This is a rite of strings alright. Sarod maestro Ustad Amjad Ali Khan is nominated for a Grammy (Traditional World Music category) for his album Ancient Sounds in collaboration with Iraqi oud artiste Rahim Alhaj.
Ustadji, one of the most legendary exponents of Indian classical music, speaks to Patcy N about the Grammies and beyond.
How important is a Grammy for a legend like you?
It is disrespectful to dishonour any award. I think my award is important for my instrument because the sarod is still not as popular as the guitar or violin. The sitar is more popular in the western world because of the Beatles. My sons Amaan and Ayaan and I are trying our best to popularise the sarod since the last 20 years.
Will you be going for the Grammy award ceremony?
I had committed myself in Bangalore even before the Grammy nominations were announced. I will be performing on January 31 to raise funds for Bharathi Vidya Bhavan. So I won't be going even though I have been invited. I am sure my fellow musician Rahi AlHaj (Iraqi American oud musician and composer) and producer Doug Spencer will be attending. I hope our album receives the award.
If you win, how do you plan to celebrate?
Music is the celebration of life. I express my happiness and sorrows through music. And I will be doing that when the result comes.
Indian classical artists collaborating with foreign musicians seem to be a winning formula at foreign awards. Even the Vishwa Mohan Bhatt-Ry Cooder collaboration won a Grammy. Your Comments?
When I met Rahim AlHaj through a common friend in a studio in America, I requested him to play with me. At that time, I had no idea about the future of the album. It was just for the love and friendship between India and the Arab world. It was also to spread the message of love and peace internationally, as the world is suffering on account of destruction and hatred.
Education cannot create compassion and kindness. I think only music has connected the whole world because we have only seven notes -- Do, Re, Mi, Fa, So, La, Ti or Sa, Re, Ga, Ma, Pa, Da, Ni -- and we can communicate with anybody. At this age in my life, I am not into any kind of race or short cuts. I am grateful to God that the people of India and abroad have given me so much love, honour and awards. I am very happy, whether it is Grammy or any kind of award. International recognition is an honour for the country and for us.
Do you think Indian Classical music is surviving on the life support from NRI's? Most Indian Classical musicians live half the year abroad. What can India do to preserve and promote its classical music within its own shores?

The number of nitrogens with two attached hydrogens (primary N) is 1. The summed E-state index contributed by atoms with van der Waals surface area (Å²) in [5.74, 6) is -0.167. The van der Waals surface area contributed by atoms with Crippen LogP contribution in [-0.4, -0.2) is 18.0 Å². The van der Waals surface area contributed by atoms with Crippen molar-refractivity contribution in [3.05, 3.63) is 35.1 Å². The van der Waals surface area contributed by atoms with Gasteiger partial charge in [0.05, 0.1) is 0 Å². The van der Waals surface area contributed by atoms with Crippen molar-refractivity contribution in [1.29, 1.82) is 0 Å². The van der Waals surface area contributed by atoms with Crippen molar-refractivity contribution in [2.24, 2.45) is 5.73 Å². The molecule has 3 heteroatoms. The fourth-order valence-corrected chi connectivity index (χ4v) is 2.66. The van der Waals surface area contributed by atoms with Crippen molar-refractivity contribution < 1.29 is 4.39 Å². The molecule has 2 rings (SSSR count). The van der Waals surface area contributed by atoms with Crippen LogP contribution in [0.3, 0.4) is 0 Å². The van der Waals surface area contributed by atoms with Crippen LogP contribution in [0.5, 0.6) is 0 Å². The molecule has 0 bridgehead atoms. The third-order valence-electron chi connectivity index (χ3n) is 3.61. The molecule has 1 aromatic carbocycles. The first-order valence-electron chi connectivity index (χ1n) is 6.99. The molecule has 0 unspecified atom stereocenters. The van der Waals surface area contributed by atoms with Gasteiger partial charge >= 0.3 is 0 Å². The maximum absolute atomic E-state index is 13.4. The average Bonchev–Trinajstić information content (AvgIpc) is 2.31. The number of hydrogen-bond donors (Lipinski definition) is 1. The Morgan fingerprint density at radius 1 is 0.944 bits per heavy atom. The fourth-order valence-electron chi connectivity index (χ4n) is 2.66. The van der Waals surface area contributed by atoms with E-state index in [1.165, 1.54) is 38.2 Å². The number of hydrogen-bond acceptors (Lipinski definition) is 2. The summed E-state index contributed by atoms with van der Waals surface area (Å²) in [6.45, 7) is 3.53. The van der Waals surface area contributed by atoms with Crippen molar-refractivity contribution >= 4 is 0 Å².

Because of economical crisis and problems of roti, kapda and makan, Indian people like to be entertained by the entertainment world -- laughter shows, television soaps and Bollywood.
Indian classical music was never for the masses; it's for those who have respect and love for our tradition and culture. People have great regard for classical musicians all over the world so most Indian classical musicians are busier performing abroad. There are concerts in India only between October to March, when everybody comes here.
What is your opinion on the future of Indian classical music? Is collaboration with foreign musicians and different genres the way to go?
The future seems to be bright despite the 200 television channels, which is a cultural aggression. On most of these channels, people are wearing western clothes -- they don't look like Indian channels. I feel sad about it. I feel every channel should represent India through costumes and music. It is our duty to take care of our identity. One has to earn money but you can't lose what Mahatma Gandhi and all those freedom fighters gave their lives for. If you see the Pakistani or Japanese channels, they look like Pakistani or Japanese channels. I wish one day Indian channels will understand and will try to preserve the Indian identity.
Collaboration is the only way to convey the message to the world because people are very interested in them. I compose symphony for the Scottish Chamber Orchestra. My father often said that one has to be complete musician and you can only be complete if you see good points in every genre of the world.
What kind of music do you listen to when you are on your own?
I listen to European classical music and symphony of Bach, Beethoven and Mozart because in our music we don't have harmonisation. I love the way 150 musicians connect and collectively produce beautiful music. Our orchestra is not of international level; that's why I love to listen to European classical music.
Your broken sarod was in the news recently. Has it shaken your faith in India's national carrier?
That's the reason I am in Kolkata. The man, who made my sarod, Hemandru Chandra Sen, passed away two weeks ago. His sons Ratan and Tapan have done a wonderful job. I am in Kolkata to conclude a prestigious music festival called Dover Lane. It is the oldest music festival of Bengal and happens every January. I conclude this festival every year. Now that my sarod has been repaired, this will be my first concert.
Which young musicians do you foresee carrying the torch of Indian classical music further?
I am very optimistic about the future of Indian classical music, including my sons Amaan and Ayaan, and all their contemporaries playing the sitar, tabla and vocals. We have great talent in south India too.
What do you think about Bollywood music, given that you have also composed scores for Hindi films?
I have composed songs written by Gulzar for the album Vadaa and Yaara. I composed for a television serial called Guftagu. I am open to interesting movies and musicals.